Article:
Ex-Guantanamo detainee Moazzam Begg arrested in Britain over Syria terror offences
Moazzam Begg among four people detained in Birmingham over Syrian 'terror' activities
Former Guantanamo Bay detainee Moazzam Begg was among four people arrested in Britain yesterday on suspicion of terror offences relating to Syria, police said.
Begg, 45, who is now a human rights activist, was detained on suspicion of attending a terrorist training camp and facilitating terrorism overseas, said West Midlands Police.
Begg was held in the Guantanamo Bay detention camp for nearly three years after being arrested in Pakistan in 2002.
The British citizen was released without charge in 2005 and has since become a speaker and activist for a prisoner rights organisation.
Yesterday, he was among four people arrested at their homes in Britain's second city of Birmingham, central England, "on suspicion of Syria-related terrorism offences".
A 44-year-old woman and her son aged 20 were held on suspicion of facilitating terror abroad, as was a 36-year-old man at a separate address.
"We can confirm that Moazzam Begg was arrested," a West Midlands Police spokeswoman said.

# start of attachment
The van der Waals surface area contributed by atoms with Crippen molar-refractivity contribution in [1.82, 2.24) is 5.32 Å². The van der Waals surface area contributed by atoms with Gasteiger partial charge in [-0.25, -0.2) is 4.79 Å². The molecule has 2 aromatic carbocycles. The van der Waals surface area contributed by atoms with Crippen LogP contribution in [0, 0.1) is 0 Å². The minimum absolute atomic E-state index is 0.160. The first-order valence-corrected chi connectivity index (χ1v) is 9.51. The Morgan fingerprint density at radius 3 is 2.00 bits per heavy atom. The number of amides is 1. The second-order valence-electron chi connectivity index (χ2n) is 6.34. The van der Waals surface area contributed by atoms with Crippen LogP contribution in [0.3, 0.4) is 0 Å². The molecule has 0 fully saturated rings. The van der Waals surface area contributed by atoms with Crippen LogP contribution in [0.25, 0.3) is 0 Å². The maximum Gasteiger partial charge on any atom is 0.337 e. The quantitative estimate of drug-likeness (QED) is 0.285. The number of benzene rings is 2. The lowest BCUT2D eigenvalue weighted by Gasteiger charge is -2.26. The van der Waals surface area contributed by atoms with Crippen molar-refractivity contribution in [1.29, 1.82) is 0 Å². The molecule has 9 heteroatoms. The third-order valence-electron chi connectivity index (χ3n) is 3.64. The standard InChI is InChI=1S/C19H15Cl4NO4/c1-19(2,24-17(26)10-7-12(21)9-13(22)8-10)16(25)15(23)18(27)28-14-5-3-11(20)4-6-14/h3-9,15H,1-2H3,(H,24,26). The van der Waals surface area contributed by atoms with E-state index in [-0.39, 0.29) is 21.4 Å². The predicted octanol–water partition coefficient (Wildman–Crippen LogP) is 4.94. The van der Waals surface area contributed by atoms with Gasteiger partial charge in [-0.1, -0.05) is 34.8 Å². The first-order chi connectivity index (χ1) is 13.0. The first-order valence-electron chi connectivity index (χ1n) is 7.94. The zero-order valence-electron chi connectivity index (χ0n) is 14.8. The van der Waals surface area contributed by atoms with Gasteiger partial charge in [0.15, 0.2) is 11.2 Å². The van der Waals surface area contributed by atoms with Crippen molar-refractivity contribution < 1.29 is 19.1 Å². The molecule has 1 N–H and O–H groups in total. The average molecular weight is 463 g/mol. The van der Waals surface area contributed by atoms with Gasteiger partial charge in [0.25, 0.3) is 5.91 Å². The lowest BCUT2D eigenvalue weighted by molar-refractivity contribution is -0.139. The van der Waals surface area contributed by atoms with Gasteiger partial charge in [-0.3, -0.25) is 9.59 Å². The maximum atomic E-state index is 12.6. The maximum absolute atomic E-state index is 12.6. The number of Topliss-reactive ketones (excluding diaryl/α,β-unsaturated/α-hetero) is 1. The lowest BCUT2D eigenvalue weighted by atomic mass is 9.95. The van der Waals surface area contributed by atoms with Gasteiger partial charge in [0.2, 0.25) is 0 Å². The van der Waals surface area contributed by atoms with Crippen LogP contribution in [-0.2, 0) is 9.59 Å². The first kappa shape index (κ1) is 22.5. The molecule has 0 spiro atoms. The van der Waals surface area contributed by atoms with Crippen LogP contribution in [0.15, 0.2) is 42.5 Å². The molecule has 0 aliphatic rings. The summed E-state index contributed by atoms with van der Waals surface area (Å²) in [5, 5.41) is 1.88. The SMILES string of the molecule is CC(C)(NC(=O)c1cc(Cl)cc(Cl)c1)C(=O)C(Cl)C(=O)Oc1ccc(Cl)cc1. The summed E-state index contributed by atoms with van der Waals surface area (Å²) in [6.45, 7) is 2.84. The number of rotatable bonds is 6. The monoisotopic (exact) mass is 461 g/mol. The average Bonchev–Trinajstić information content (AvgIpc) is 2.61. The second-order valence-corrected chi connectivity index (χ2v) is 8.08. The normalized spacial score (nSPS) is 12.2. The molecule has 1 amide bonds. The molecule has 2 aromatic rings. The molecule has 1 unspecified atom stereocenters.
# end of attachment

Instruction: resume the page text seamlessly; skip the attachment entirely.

"This is an arrest, not a charge, and ... our naming does not imply any guilt."
The three homes were being searched by officers from the West Midlands Counter Terrorism Unit, while vehicles and electronic equipment were being removed for forensic analysis.
"All four arrests are connected," said Detective Superintendent Shaun Edwards, the unit's head of investigations. "They were pre-planned and intelligence-led."
The suspects were being held at a police station in the Birmingham area.
European countries face a growing number of young people going to fight in Syria, where a civil war is raging involving President Bashar al-Assad's forces, rebels and Islamist fighters.
Britain has seen a major increase in Syria-related arrests in recent months.
Begg is the first former Guantanamo detainee to be arrested in Britain in connection with Syria.
Birmingham-born Begg moved to Afghanistan with his wife and three children in 2001, where he insisted that he was involved in charitable activities. He moved to Pakistan after the US-led invasion of Afghanistan and was detained as an "enemy combatant" in Islamabad in 2002.